Issues With PV Cables on Residential Rooftops

Cable management is difficult with rooftop PV installations because the array is coplanar to the roof and it is difficult to see and access the cables once each module is in installed. There are two major issues that occur with these types of installations.

  1. Unprotected PV cables can be damaged by squirrels or other animals that will nest under the array and claw or chew the cables and connectors.
  2. Obstructions under or around the edge of the PV array can hinder drainage and cause leaks into the roof.

To address issue #1, good wire management is one of the best available defenses against squirrels and other nesting creatures. The NEC states that USE-2 (PV wire/cable) must be secured within 24” of a junction box and then every 24” of length. While this is adequate for other installations, roof mounted arrays need better support and protection for the cables. Every 12” to 18” is minimal to prevent drupes in the cable.

The picture below is of a ground mounted array where wire management is easy to achieve. It is exceedingly difficult to achieve this with a coplanar roof mounted PV array. Even with this level of wire management, a squirrel can still chew on the cables; they are still unprotected.

Underneath view

Wire management methods vary depending on the racking manufacturer but none of them fully protect the PV cables from squirrel chewing damage. Here are a few methods.

SnapNrack uses their open rail system for wire management. The plastic clips secure the cables into the rail trough.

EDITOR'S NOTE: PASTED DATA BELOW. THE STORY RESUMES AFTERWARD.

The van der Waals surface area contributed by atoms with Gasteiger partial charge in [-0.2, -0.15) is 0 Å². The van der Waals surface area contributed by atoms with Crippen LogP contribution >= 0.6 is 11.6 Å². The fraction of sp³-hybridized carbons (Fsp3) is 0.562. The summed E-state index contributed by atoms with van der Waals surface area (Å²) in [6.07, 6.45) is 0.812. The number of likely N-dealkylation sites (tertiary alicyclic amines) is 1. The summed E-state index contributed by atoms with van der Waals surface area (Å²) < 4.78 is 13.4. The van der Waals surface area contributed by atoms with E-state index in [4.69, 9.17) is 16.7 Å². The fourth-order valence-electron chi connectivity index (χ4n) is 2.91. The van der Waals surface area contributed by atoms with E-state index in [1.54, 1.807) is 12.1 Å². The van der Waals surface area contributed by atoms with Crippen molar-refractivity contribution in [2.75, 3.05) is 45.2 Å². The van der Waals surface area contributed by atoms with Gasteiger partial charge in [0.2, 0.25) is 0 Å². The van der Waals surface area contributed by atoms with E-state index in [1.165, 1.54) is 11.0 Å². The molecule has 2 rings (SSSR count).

Generic cable clips that attach to the module frame.

Generic 1Generic 2


Cable ties (zip ties) These are convenient to use but they must be rated for the lifetime of the array.

Cable tiesCable ties

The problem with zip ties is with their strength and usage rating. The typical black zip tie may not have a sufficient rating for the lifetime of the PV module.

Extreme UV

Another code requirement is the minimum bending radius of USE-2 and listed PV wire. USE-2 has a minimum radius of 5x the diameter of the cable; that is about the curve of a large cup. PV wire usually requires a minimum radius of 8x the diameter of the wire; that is about the curve radius of a good hamburger.

Another method of protecting the PV array cables from damage is to screen the exterior of the array to prevent entry. There are several products on the market but I have heard stories where squirrels still found a way inside the PV array.

Array screen 1Array screen 2

To address issue #2, obstructions under or around the PV array can cause water to enter the roof. The screening could cause a problem if leaf debris reaches the top of the PV array. If leaf debris is not an issue, the screen may be a good solution.

Any time there is a possibility of leaf debris reaching the upper portion of the PV array, it is imperative that there are no obstructing debris from being washed asway. If leaf debris is present, it may be best to keep the array high above the roof and use the best wire management techniques without screens.

nest under PV array
Nest under a PV module
Wires chewed by a squirrel









If there is not a possibility of leaf debris reaching the PV array, screening is the best method to prevent nesting creatures from getting inside the array and damaging the cables and connectors.

Kelly Provence
IREC Certified Master PV Trainer
Solairgen School of Solar Technology